If you want to go for another step forward then use the tool of social media! # products you like, enform others of your values and educate people about the importance of conscious buying.  You can even go down the negative side and publically shame a business that sells a product against your values.

How do I know my values?

I try to make informed purchased by evaluating the product, avoiding specific ingredients, materials, wasteful packaging, and its benefits to my wellbeing.

I cannot express how important research and self education is to the working world around oneself and the urgency to product this planet, so it can remain sustainable.


5 Easy Ways to Reduce Waste While Dining Out

Note: The best way to avoid waste while dining out is to not eat out.

Think about the last time you “ordered out”.  What did you eat?  How was it packaged?  The amount of waste used for most takeaway is often unnecessary and most of the packaging is landfill or sometimes with recyclable or compostable materials, but how often does recycling actually make it to recycling?

Disposable takeout.jpgSometimes eating out can be very wasteful.

Photo Source: istock.com | Milkos

Eating out uses valuable resources and our goal is to have zero waste.  

  1. Try planning your dining out experience to eat-in whenever possible, ESPECIALLY when they have reusable dishes.
  2. Carry a water bottle with you EVERYWHERE.  This is good for all parties, so stay hydrated, prepared, and avoid wasting a cup for only a single use.
  3. Carry reusable utensils.  Include a fork, knife, spoon, chopsticks, reusable straw, and napkin.  You’ll be impressed by how convenient this is, and who doesn’t like convenience?!
  4. Carry a collapsible container if you plan on dining in and decide to take leftovers home.
  5. REFUSE straws when you order a drink.  I do this almost by instinct with an occasional slip up that usually results in a straw.   Nothing really makes me stressed as straws. Probably because they are so wasteful and the abundance of them is maddening.

Be firm, confident, friendly, and to the point when you ask for no straw.   

If the person reacts uncomfortably, laugh it out to help ease any tension.   I never have issues refusing straws and sometimes you meet someone who is happy to hear this request.

feminist poster vintage girl

You’re probably thinking, “wow this broad wants me to carry a massive bag full of supplies for survival”…  Well, this is a fight for survival!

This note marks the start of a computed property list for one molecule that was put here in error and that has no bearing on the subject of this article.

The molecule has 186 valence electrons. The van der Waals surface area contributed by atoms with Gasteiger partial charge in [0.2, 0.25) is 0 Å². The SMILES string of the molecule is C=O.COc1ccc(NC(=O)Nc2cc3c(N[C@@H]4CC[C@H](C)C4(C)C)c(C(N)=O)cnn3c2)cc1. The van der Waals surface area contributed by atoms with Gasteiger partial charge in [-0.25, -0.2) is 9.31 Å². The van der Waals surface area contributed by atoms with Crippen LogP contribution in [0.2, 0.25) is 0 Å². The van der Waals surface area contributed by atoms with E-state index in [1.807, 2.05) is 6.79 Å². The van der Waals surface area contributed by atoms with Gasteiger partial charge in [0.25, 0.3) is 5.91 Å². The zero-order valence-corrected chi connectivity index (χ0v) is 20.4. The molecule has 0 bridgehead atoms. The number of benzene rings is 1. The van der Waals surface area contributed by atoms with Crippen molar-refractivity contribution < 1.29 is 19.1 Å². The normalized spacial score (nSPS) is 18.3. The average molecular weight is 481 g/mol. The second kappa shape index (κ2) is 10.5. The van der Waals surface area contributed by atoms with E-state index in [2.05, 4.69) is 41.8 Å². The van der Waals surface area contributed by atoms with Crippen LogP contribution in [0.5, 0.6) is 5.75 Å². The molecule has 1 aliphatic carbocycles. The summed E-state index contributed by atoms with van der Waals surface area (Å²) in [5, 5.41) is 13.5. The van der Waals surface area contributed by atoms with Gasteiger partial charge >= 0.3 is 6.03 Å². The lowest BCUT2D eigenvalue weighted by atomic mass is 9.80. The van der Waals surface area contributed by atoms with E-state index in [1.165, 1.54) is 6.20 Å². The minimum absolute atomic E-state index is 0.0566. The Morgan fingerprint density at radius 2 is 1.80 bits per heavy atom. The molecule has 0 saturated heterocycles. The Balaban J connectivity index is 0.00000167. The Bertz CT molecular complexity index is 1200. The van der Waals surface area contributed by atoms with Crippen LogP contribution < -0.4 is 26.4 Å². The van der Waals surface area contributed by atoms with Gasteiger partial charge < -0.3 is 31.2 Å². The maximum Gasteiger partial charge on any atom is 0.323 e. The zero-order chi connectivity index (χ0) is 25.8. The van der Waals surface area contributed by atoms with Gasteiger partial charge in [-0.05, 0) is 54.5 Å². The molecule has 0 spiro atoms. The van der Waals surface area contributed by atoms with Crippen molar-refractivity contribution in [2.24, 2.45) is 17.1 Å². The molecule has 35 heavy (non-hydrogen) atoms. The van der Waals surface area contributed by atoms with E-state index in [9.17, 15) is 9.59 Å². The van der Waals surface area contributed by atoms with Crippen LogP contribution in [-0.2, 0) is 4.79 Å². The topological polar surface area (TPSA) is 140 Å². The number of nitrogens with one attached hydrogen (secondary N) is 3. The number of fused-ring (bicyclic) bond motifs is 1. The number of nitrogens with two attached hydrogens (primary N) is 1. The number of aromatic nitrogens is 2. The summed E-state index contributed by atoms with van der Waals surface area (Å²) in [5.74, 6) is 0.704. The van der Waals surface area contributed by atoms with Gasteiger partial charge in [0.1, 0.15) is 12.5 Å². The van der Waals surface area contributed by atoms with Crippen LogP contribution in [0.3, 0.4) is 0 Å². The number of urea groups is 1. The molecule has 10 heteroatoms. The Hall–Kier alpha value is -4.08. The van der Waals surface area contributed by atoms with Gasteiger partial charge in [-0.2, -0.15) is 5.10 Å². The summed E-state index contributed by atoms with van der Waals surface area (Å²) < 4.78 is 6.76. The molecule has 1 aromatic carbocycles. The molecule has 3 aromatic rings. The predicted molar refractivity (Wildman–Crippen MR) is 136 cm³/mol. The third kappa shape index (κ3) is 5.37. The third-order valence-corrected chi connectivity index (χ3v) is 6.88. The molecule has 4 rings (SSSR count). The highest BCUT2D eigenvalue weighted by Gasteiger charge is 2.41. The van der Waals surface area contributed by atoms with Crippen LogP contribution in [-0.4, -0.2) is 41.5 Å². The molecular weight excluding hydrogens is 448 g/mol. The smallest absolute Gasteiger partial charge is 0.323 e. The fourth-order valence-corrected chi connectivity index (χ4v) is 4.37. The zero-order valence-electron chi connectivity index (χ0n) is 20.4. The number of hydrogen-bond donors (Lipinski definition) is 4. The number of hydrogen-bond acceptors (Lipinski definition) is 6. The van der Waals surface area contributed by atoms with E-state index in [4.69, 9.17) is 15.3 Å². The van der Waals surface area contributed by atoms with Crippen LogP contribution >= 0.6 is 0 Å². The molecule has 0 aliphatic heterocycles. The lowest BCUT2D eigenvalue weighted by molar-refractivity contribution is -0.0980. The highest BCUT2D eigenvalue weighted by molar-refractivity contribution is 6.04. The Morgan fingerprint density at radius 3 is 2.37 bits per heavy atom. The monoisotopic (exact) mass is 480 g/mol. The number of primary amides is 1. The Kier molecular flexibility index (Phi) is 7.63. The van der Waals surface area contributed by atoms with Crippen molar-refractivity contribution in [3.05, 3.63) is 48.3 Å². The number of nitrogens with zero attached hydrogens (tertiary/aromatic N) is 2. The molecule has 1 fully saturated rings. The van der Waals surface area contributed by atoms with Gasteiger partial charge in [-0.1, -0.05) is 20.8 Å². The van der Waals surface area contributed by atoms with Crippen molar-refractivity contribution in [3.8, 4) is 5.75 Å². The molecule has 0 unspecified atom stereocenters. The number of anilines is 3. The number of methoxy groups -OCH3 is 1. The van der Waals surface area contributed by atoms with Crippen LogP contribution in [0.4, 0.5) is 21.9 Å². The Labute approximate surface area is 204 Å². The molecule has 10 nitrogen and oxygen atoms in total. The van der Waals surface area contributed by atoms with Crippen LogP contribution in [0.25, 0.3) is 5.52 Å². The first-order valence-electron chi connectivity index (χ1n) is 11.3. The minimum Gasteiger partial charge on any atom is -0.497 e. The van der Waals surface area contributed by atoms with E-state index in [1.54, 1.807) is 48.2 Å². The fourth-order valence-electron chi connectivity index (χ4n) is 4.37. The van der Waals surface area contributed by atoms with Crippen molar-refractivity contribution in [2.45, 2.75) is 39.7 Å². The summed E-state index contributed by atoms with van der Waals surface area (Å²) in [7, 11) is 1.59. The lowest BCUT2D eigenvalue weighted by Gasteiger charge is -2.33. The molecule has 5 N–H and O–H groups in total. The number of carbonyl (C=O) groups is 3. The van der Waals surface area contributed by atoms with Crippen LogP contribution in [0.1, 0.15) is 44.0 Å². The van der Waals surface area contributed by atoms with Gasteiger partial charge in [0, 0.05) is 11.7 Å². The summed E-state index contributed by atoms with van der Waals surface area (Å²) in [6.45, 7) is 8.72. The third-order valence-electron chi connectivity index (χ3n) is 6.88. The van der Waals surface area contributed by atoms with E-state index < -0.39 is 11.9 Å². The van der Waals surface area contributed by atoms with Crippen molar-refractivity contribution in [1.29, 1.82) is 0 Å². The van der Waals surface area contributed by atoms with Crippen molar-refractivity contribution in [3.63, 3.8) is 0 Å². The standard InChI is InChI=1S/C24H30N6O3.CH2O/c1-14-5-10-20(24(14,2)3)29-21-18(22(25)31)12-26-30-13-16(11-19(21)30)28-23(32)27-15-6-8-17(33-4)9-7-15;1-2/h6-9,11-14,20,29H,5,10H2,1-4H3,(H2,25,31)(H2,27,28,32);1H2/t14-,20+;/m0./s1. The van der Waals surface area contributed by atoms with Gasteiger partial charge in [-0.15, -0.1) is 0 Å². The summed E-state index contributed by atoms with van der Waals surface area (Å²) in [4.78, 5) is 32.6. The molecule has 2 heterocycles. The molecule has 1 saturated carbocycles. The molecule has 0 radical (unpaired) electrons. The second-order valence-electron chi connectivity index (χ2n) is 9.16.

**Make sure to support local restaurants that have sustainable practices and support a greener planet.

Be savvy about it and ultimately prepare for what you plan on doing. 

For example:

If you will be dining at a familiar restaurant and know they have reusable plates and disposable utensils, then bring your pouch of reusable utensils.

Or, if you decide to get a massage and the host offers you a drink, just say, “Is it ok for me to use my reusable bottle?”

Regardless of your current routine, taking the steps to dine consciously will blossom into a rewarding experience.

If you are using anything disposable at home, STOP NOW. 

There are a lot of alternative products which not only help reduce waste but also helps you save some hard-earned money.

A fun game I like to play is called, “Oh, where have you gone to my lovely”.  Where I ponder about an object’s journey before landing in my possession.  This game usually ends with an interesting, whimsical, and sometimes dark revelation.  

For example:

Even a simple paper plate uses many resources.

Water to grow the tree.  Gas to cut the tree.  Gas to transport tree.  Power to process tree.  Gas to transport tree pulp.  Power to make the plate.  Packaging to wrap the plate.  Gas to transport the plate.

Did you think it would have so many steps or waste so many resources?  This doesn’t include the biodiversity harmed during the whole process.

Try this game out and take a moment to reflect on any object you have in your possession.  Focus on the object’s journey from start to ultimate end. 

Let me know what you learned and if any of it shocked you.  

Check this out: 

The clothing industry is filthy, and no I’m not talking about dirt.  This documentary that explores the impact of the global clothing industry on people and the planet.